Part armchair travelogue, part guide book, this projected three-volume series - divided into the western, central, and eastern United States - will introduce readers to all 155 national forests across the country. "This Land" is the only comprehensive field guide that describes the natural features, wildernesses, scenic drives, campgrounds, and hiking trails of our national forests, many of which - while little known and sparsely visited - boast features as spectacular as those found in our national parks and monuments. Each entry includes logistical information about size and location, facilities, attractions, and associated wilderness areas. For about half of the forests, Robert H. Mohlenbrock has provided sidebars on the biological or geological highlights, drawn from the "This Land" column that he was written for "Natural History" magazine since 1984. Superbly illustrated with colour photographs, botanical drawings, and maps, this book is loaded with information, clearly written, and easy to use.
Robert H. Mohlenbrock is Distinguished Professor Emeritus at Southern Illinois University, Carbondale, and Senior Scientist at Biotic Consultants, Inc. Among his many books are You Can Grow Tropical Fruit Trees (1999), Field Guide to North American Trees (1987), Field Guide to North American Wildflowers (1987), and Where Have All the Wildflowers Gone? (1983). Mike Dombeck is Chief Emeritus of the U.S. Forest Service.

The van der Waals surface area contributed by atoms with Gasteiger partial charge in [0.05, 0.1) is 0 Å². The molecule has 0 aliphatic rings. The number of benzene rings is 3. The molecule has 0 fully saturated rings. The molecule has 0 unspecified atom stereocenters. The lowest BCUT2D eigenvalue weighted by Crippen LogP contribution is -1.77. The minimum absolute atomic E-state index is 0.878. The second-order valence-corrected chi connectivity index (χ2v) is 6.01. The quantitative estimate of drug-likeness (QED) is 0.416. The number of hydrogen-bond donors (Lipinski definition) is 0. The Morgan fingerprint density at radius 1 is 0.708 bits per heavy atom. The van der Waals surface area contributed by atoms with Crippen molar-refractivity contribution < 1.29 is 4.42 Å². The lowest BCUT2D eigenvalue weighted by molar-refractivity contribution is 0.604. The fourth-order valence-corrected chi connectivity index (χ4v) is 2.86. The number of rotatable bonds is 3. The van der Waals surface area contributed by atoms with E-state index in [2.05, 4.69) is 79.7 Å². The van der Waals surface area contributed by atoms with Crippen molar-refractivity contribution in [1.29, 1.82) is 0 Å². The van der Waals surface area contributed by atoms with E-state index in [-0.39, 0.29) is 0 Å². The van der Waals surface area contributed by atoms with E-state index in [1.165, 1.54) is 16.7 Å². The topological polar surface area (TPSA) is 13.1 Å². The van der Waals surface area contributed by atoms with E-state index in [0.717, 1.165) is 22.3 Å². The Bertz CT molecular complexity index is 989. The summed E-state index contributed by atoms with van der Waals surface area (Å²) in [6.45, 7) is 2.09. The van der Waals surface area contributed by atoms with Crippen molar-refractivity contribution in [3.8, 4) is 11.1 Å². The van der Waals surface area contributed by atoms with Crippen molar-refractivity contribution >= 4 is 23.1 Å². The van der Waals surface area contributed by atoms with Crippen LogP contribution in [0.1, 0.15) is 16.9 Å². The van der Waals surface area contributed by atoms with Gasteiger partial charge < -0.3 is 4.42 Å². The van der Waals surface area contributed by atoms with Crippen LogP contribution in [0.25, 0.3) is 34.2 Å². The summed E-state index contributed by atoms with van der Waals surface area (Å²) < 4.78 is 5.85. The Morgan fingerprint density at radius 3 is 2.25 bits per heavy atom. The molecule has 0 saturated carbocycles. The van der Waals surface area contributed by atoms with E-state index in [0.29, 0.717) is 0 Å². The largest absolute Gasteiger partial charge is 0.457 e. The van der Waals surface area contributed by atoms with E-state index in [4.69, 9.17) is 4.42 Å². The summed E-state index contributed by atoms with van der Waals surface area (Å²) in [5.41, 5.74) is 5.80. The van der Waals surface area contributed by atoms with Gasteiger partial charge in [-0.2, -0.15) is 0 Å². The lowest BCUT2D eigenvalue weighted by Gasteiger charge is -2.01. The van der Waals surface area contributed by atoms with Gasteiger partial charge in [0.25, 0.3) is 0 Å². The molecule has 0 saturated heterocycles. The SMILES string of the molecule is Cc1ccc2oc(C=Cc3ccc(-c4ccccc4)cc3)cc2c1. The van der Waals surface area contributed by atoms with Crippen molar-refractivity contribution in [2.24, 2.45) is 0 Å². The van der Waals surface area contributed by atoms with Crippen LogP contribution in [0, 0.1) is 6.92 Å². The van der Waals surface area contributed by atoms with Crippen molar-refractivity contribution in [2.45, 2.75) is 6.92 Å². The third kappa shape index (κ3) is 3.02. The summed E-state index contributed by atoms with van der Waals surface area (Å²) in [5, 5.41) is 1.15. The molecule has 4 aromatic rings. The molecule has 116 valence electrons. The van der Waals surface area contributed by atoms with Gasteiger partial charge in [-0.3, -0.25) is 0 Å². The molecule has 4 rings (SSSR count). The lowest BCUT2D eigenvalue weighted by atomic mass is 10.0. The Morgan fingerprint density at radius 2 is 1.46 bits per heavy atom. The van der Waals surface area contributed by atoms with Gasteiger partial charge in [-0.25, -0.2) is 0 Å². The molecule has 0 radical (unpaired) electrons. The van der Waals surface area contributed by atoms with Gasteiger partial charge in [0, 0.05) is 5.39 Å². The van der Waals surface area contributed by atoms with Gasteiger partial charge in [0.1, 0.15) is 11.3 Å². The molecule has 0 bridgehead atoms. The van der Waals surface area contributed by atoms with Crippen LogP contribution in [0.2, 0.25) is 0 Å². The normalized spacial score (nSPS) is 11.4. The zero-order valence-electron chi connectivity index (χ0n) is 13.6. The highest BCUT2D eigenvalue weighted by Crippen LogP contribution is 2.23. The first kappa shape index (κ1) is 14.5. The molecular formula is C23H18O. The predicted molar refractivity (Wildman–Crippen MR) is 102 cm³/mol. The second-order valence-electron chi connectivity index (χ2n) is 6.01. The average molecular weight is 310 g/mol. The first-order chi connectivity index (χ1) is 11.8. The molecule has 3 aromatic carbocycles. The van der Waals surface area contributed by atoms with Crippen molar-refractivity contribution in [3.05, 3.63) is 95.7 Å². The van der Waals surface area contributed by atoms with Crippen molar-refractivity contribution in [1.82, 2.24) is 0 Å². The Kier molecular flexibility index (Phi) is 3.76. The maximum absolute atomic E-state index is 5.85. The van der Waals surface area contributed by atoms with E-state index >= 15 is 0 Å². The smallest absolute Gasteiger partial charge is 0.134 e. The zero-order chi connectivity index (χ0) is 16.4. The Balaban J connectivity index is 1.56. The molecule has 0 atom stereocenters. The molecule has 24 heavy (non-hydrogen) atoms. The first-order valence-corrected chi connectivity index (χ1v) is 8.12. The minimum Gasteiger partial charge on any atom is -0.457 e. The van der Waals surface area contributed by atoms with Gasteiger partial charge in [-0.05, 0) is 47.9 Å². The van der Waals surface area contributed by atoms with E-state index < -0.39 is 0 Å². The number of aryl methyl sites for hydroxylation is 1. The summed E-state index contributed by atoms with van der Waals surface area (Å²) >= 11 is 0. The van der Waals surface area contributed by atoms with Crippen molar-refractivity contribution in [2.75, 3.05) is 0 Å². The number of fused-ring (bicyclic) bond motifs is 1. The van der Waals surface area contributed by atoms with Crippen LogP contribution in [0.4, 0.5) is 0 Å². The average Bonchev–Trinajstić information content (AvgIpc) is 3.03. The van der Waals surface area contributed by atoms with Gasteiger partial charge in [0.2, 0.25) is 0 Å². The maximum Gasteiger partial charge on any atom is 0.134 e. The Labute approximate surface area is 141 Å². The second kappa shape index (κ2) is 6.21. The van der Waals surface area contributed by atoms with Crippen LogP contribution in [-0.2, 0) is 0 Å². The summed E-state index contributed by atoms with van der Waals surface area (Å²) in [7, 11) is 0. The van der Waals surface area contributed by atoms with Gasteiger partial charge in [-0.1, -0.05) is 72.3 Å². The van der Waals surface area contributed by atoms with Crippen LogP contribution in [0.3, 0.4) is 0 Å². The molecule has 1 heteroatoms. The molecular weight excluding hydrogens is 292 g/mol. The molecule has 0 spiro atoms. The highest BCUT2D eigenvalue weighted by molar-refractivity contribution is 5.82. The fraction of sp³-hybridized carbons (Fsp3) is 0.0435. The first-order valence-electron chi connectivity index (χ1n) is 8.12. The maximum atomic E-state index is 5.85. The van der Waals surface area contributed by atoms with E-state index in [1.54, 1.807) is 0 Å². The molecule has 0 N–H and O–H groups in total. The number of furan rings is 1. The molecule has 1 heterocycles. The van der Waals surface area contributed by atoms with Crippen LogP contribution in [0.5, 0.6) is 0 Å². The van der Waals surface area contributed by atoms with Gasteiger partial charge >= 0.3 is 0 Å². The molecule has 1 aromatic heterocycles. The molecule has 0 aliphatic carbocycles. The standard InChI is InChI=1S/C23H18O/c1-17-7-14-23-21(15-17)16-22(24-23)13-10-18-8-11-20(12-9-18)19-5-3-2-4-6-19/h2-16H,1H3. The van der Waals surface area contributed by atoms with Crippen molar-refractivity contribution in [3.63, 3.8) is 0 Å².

To my knowledge, there is no other title that assembles the information gathered in this book in such a comprehensive and helpful manner.... This Land will be a singular, indispensable and definitive title on the national forests for some time to come. - John A. Murray, author of Writing about Nature "This Land adeptly conveys the sense of awe that characterizes our national forests. In the end, this volume will help us and future generations understand and appreciate the wealth of this land and remind us of the importance of being responsible stewards of the people's land today and for future generations." - Mike Dombeck, Chief Emeritus, U.S. Forest Service "Americans are very mobile today and many have become disillusioned with the masses encountered in the national parks... the national forests are a national secret to most people. [This Land] will begin to unfurl that secret." - Lawrence R. Stritch, President of the Eastern Panhandle Native Plant Society of West Virginia"